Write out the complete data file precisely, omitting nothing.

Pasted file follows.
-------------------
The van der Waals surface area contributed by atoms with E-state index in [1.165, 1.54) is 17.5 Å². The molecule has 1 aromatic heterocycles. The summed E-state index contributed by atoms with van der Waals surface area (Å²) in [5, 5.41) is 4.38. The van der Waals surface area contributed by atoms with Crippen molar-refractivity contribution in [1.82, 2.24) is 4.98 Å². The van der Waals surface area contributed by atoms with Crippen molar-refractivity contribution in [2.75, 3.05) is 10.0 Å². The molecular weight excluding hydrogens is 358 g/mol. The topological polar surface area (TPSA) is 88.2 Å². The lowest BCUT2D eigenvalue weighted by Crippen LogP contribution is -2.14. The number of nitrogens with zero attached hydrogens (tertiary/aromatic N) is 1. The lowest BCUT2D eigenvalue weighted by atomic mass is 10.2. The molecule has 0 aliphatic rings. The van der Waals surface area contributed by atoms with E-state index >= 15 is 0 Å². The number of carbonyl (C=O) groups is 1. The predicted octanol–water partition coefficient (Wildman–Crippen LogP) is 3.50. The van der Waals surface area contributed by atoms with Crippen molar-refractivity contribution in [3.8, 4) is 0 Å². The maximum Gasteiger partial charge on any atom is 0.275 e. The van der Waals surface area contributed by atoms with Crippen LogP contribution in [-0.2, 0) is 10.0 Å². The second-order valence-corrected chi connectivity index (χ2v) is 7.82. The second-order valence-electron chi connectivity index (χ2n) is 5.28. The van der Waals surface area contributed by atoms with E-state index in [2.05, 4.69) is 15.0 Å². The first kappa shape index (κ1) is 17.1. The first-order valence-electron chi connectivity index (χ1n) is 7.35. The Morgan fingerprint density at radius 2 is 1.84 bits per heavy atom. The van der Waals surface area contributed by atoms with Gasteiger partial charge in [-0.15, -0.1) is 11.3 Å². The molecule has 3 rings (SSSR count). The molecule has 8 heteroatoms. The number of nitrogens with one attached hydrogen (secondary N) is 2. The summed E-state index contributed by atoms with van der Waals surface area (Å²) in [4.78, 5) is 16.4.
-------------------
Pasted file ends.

The van der Waals surface area contributed by atoms with E-state index in [1.165, 1.54) is 17.5 Å². The molecule has 1 aromatic heterocycles. The summed E-state index contributed by atoms with van der Waals surface area (Å²) in [5, 5.41) is 4.38. The van der Waals surface area contributed by atoms with Crippen molar-refractivity contribution in [1.82, 2.24) is 4.98 Å². The van der Waals surface area contributed by atoms with Crippen molar-refractivity contribution in [2.75, 3.05) is 10.0 Å². The molecular weight excluding hydrogens is 358 g/mol. The topological polar surface area (TPSA) is 88.2 Å². The lowest BCUT2D eigenvalue weighted by Crippen LogP contribution is -2.14. The number of nitrogens with zero attached hydrogens (tertiary/aromatic N) is 1. The lowest BCUT2D eigenvalue weighted by atomic mass is 10.2. The molecule has 0 aliphatic rings. The van der Waals surface area contributed by atoms with E-state index >= 15 is 0 Å². The number of carbonyl (C=O) groups is 1. The predicted octanol–water partition coefficient (Wildman–Crippen LogP) is 3.50. The van der Waals surface area contributed by atoms with Crippen molar-refractivity contribution in [3.8, 4) is 0 Å². The maximum Gasteiger partial charge on any atom is 0.275 e. The van der Waals surface area contributed by atoms with Crippen LogP contribution in [-0.2, 0) is 10.0 Å². The second-order valence-corrected chi connectivity index (χ2v) is 7.82. The second-order valence-electron chi connectivity index (χ2n) is 5.28. The van der Waals surface area contributed by atoms with E-state index in [2.05, 4.69) is 15.0 Å². The first kappa shape index (κ1) is 17.1. The first-order valence-electron chi connectivity index (χ1n) is 7.35. The Morgan fingerprint density at radius 2 is 1.84 bits per heavy atom. The van der Waals surface area contributed by atoms with Gasteiger partial charge in [-0.15, -0.1) is 11.3 Å². The molecule has 3 rings (SSSR count). The molecule has 8 heteroatoms. The number of nitrogens with one attached hydrogen (secondary N) is 2. The summed E-state index contributed by atoms with van der Waals surface area (Å²) in [4.78, 5) is 16.4.